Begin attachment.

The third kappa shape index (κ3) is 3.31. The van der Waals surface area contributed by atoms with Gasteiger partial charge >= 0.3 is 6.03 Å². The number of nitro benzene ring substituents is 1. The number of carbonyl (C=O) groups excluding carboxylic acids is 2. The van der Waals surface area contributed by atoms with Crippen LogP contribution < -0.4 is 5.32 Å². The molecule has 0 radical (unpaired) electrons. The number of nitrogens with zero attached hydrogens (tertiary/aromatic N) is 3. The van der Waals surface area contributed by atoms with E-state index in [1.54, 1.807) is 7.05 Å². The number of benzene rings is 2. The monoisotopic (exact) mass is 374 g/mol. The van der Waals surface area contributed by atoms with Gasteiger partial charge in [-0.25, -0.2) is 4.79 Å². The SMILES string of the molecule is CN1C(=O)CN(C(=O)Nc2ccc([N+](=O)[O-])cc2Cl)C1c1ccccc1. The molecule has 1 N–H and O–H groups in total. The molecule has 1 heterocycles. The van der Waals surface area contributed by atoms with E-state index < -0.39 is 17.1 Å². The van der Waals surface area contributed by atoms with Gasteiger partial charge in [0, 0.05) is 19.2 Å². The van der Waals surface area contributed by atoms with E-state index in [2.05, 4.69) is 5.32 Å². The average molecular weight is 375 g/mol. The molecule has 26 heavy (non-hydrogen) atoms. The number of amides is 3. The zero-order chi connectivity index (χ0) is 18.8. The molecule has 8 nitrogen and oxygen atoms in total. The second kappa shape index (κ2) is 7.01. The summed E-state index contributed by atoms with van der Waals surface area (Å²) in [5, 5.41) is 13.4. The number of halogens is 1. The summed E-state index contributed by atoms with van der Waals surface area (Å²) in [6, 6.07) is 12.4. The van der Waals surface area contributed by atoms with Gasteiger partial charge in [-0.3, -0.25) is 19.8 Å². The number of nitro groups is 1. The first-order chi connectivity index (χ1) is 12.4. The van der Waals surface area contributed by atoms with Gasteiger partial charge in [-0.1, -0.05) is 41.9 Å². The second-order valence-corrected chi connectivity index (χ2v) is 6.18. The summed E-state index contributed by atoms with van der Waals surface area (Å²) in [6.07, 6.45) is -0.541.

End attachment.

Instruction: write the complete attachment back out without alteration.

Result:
The third kappa shape index (κ3) is 3.31. The van der Waals surface area contributed by atoms with Gasteiger partial charge >= 0.3 is 6.03 Å². The number of nitro benzene ring substituents is 1. The number of carbonyl (C=O) groups excluding carboxylic acids is 2. The van der Waals surface area contributed by atoms with Crippen LogP contribution < -0.4 is 5.32 Å². The molecule has 0 radical (unpaired) electrons. The number of nitrogens with zero attached hydrogens (tertiary/aromatic N) is 3. The van der Waals surface area contributed by atoms with E-state index in [1.54, 1.807) is 7.05 Å². The number of benzene rings is 2. The monoisotopic (exact) mass is 374 g/mol. The van der Waals surface area contributed by atoms with Gasteiger partial charge in [-0.25, -0.2) is 4.79 Å². The SMILES string of the molecule is CN1C(=O)CN(C(=O)Nc2ccc([N+](=O)[O-])cc2Cl)C1c1ccccc1. The molecule has 1 N–H and O–H groups in total. The molecule has 1 heterocycles. The van der Waals surface area contributed by atoms with E-state index < -0.39 is 17.1 Å². The van der Waals surface area contributed by atoms with Gasteiger partial charge in [0, 0.05) is 19.2 Å². The van der Waals surface area contributed by atoms with E-state index in [2.05, 4.69) is 5.32 Å². The average molecular weight is 375 g/mol. The molecule has 26 heavy (non-hydrogen) atoms. The number of amides is 3. The zero-order chi connectivity index (χ0) is 18.8. The molecule has 8 nitrogen and oxygen atoms in total. The second kappa shape index (κ2) is 7.01. The summed E-state index contributed by atoms with van der Waals surface area (Å²) in [5, 5.41) is 13.4. The number of halogens is 1. The summed E-state index contributed by atoms with van der Waals surface area (Å²) in [6, 6.07) is 12.4. The van der Waals surface area contributed by atoms with Gasteiger partial charge in [-0.3, -0.25) is 19.8 Å². The number of nitro groups is 1. The first-order chi connectivity index (χ1) is 12.4. The van der Waals surface area contributed by atoms with Gasteiger partial charge in [-0.1, -0.05) is 41.9 Å². The second-order valence-corrected chi connectivity index (χ2v) is 6.18. The summed E-state index contributed by atoms with van der Waals surface area (Å²) in [6.07, 6.45) is -0.541.